Turns out you can major in the art of brewing.
Remember when you drunk dialed your parents and told them that, economics be damned, you were majoring in beer? Nah, you probably don't remember that.
Turns out, you can actually get a bachelor's degree in beer. As the craft beer movement has grown—by volume more than 18 percent since 2012—educational opportunities for craft brewers have increased, too.
Take Central Michigan University, which announced plans last month to start a brewing program. "Our program was definitely a result of seeing the demand," says Dr. Cordell DeMattei, the new director of fermentation at CMU.
While many craft brewers have learned their trade through apprenticeships or by trial and error, DeMattei argues novices must understand the science behind the brewing process to improve their beer. (If you've tasted a friend's first attempt at homebrew, you can relate.) "Knowing the chemistry behind brewing is important for consistency reasons," says DeMattei. "There are just so many things that can go wrong."
The CMU program—a two-semester certification program, not a four-year degree—is slated to start fall 2015. The application process may get competitive: DeMattei says that the program will have room for 20 students.
If you don't get into CMU's program—or want a multi-year experience—check out one of these other schools that offer fermentation science programs.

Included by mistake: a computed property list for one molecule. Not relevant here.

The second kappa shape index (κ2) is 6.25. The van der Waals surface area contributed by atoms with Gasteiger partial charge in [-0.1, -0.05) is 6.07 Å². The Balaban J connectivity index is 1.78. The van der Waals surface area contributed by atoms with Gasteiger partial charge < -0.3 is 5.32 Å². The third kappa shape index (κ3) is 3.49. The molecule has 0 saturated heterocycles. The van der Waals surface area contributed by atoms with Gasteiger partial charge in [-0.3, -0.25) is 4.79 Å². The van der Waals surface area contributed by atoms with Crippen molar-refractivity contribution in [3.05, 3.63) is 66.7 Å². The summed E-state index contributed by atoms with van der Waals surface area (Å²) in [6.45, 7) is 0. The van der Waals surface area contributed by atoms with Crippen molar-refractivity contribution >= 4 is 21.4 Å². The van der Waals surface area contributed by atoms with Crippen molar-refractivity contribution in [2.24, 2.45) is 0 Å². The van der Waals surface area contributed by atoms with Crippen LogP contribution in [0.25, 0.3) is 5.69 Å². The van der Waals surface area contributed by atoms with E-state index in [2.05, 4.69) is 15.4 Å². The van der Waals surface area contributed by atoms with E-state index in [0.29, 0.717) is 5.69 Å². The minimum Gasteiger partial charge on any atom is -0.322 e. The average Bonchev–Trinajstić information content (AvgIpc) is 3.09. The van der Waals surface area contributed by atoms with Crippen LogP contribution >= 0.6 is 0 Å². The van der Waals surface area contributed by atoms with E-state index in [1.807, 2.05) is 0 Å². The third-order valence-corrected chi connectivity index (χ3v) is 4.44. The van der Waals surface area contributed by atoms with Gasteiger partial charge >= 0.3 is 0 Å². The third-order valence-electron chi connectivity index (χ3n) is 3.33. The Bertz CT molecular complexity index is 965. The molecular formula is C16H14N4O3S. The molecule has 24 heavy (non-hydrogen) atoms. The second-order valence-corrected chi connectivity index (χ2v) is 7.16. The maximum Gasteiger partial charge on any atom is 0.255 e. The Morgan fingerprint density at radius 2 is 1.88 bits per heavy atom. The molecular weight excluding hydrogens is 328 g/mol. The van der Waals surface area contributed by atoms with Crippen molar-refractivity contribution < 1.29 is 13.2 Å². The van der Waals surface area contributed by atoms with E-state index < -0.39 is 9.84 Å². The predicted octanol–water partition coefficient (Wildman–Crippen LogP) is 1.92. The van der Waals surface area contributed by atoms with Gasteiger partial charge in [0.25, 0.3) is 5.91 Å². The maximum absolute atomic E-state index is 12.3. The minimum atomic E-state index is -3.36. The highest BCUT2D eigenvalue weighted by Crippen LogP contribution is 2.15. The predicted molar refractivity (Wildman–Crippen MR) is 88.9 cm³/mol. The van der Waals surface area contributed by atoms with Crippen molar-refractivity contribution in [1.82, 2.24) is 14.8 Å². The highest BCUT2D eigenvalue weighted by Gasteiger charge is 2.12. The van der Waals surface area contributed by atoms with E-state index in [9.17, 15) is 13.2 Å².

U.C. Davis Food Science Program
The U.C. Davis on-campus brewery was completed in 1959, making this one of the oldest fermentation programs in the nation. Instead of a brewing degree, the school offers a bachelor's and a master's in food science. But there are still plenty of beer-related course options to fill out your degree. U.C. Davis' extension program offers several shorter courses such as a six-month Master Brewer program and a four-month Professional Brewer's Certificate.
Oregon State University's Fermentation Sciences Degree
This four-year program teaches you about fermented food creation, including how to make beer, wine, cheese, pickles, and yogurt. The program has its own cheese-making plant, which produces Beaver Classic cheese, as well as an on-campus brewhouse, malthouse, and winery. The curriculum includes chemistry, biology, and math courses. Read: this is not for the hobby brewer.
Appalachian State's Fermentation Sciences Degree
Students enrolled in Appalachian State's four-year program learn how to to produce beer, wine, or liquor. In addition to chemistry classes, students take agriculture, sustainable development, marketing, and entrepreneurialism classes. Students also run the on-campus fermentation plant, which includes creating recipes and managing the financials. The school occasionally offers five-day programs, too.
Colorado State University's Fermentation Sciences Program
This new degree program welcomed its first batch of students in 2013. Two on-campus brewing facilities are in the works, one of which will eventually be able to produce beer commercially. Naming opportunities for the breweries are still open, so if you've got $1 million in your pocket and you've always wanted a brew with your face on the label, this is your chance to live the dream.
Beer Judge Certification Program
If you're better at casting judgment than coaxing yeast into submission, consider becoming a beer judge through the Beer Judge Certification Program. Since 1985, more than 8,000 wannabe judges have enrolled in this program, which includes tasting exams and a mead exam. Study up: the entrance test alone has 200 questions that you must complete in an hour.